An object that seems to be a comet from around another star is speeding through the solar system. This comet, dubbed C/2019 Q4 (Borisov), marks the second time that astronomers have seen an interstellar visitor on its way past the sun.
Ukrainian amateur astronomer Gennady Borisov spotted the comet on August 30. In the days that followed, other astronomers took enough observations of the comet to show that its orbit is not bound to the sun, a telltale sign that the object is from interstellar space, says astrophysicist Matthew Holman. He is the interim director of the International Astronomical Union’s Minor Planet Center in Cambridge, Mass., which reported C/2019 Q4’s trajectory September 11 in a public bulletin.
“There have been three or four different groups that have checked the orbit and poked at it from different directions, and everybody reaches the same conclusion,” Holman says. But he cautions that the comet is close to the sun and low on the horizon, which make it difficult to observe.
“This is an unusual thing. You always want to be extra careful when you get an answer that’s not typical,” he says. “That said, I think it will hold up.”
The first known interstellar object, named ‘Oumuamua, was spotted in October 2017 as it sped away from the solar system (SN: 10/27/17). Astronomers could only grab fleeting glimpses of ‘Oumuamua on its way out the door. That left many theories for what the object was — an asteroid, a fluffy ice fractal, a skeleton of a comet, even an alien spaceship. But little data existed to back up any of those ideas (SN: 2/27/19).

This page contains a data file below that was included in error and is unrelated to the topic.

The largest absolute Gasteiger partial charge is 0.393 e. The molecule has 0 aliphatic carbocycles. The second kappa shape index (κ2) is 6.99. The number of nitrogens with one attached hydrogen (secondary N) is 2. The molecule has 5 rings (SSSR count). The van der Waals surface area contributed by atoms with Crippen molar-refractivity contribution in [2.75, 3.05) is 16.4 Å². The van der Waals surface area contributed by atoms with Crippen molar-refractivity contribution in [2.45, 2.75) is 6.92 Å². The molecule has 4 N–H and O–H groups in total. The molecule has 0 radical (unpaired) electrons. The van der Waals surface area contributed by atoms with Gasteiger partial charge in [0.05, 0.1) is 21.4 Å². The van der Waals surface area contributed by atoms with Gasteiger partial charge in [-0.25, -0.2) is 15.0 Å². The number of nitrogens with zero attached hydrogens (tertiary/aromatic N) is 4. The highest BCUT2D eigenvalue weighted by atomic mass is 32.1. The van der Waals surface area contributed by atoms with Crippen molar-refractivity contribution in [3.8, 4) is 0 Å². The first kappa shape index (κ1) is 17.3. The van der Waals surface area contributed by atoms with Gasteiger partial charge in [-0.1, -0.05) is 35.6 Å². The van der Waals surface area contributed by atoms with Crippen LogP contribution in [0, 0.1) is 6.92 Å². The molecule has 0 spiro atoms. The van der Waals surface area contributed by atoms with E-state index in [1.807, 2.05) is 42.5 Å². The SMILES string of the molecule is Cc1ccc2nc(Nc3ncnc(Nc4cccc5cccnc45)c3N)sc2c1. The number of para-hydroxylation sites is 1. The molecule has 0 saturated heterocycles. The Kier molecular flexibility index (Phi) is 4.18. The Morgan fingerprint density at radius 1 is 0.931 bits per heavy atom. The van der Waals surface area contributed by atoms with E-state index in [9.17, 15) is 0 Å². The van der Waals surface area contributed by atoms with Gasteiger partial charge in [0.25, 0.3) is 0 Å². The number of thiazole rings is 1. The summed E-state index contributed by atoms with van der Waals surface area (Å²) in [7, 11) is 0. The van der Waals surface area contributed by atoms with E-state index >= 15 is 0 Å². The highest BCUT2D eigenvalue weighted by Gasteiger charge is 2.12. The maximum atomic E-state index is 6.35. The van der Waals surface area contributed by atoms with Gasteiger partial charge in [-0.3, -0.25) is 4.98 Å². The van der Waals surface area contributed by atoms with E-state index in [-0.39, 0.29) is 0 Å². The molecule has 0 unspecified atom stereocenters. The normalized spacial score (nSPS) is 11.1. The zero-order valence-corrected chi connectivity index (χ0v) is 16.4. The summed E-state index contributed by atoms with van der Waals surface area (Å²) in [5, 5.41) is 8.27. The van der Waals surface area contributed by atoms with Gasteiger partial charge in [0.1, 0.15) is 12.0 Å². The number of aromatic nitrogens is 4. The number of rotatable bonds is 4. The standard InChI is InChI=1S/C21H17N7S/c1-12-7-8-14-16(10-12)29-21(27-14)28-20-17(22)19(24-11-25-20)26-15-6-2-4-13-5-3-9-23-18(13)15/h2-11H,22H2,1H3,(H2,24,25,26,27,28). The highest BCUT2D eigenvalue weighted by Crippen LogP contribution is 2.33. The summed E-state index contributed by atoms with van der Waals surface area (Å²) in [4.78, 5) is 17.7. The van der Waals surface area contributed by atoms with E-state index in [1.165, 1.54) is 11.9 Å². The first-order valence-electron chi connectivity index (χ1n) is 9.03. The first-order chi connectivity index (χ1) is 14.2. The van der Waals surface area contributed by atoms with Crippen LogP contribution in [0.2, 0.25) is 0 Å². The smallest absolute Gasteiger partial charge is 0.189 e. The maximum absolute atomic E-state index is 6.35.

C/2019 Q4, on the other hand, is just past the solar system’s doorstep, on a trajectory that will take it between the orbits of Jupiter and Mars. It will make its closest approach to Earth (at about twice the distance between Earth and the sun) on December 29.
“It’s going to be a nice Christmas comet,” says astronomer Michele Bannister of Queen’s University Belfast in Northern Ireland. The object will remain in view for several months after that.
In total, “we’ll be able to observe it for probably a year, which is really different from ‘Oumuamua,” Holman says. ‘Oumuamua was tracked for a short 2.5 months before it became too faint to see.
Already, C/2019 Q4 looks different from its predecessor. ‘Oumuamua resembled an asteroid more than a comet, with no obvious cloud of gases. C/2019 Q4 is surrounded by a bright cometlike halo, indicating that it’s sloughing off gas and dust.
That cometlike appearance is more like what astronomers expected from the first interstellar object than ‘Oumuamua was, Bannister says. Comets are a type of leftover planetary building block, called planetesimals, and most planetesimals form far from their stars and are therefore icy. Most stars end up losing their small planetesimals, either while planets are forming or after the star dies. “Almost all the planetesimals that each planetary system makes end up being scattered out to go wander the galaxy,” Banister says.
Further observations will reveal more about C/2019 Q4’s orbit, size and origin. Astronomers will also be able to tease out the comet’s composition and see how different it is from our solar system’s comets.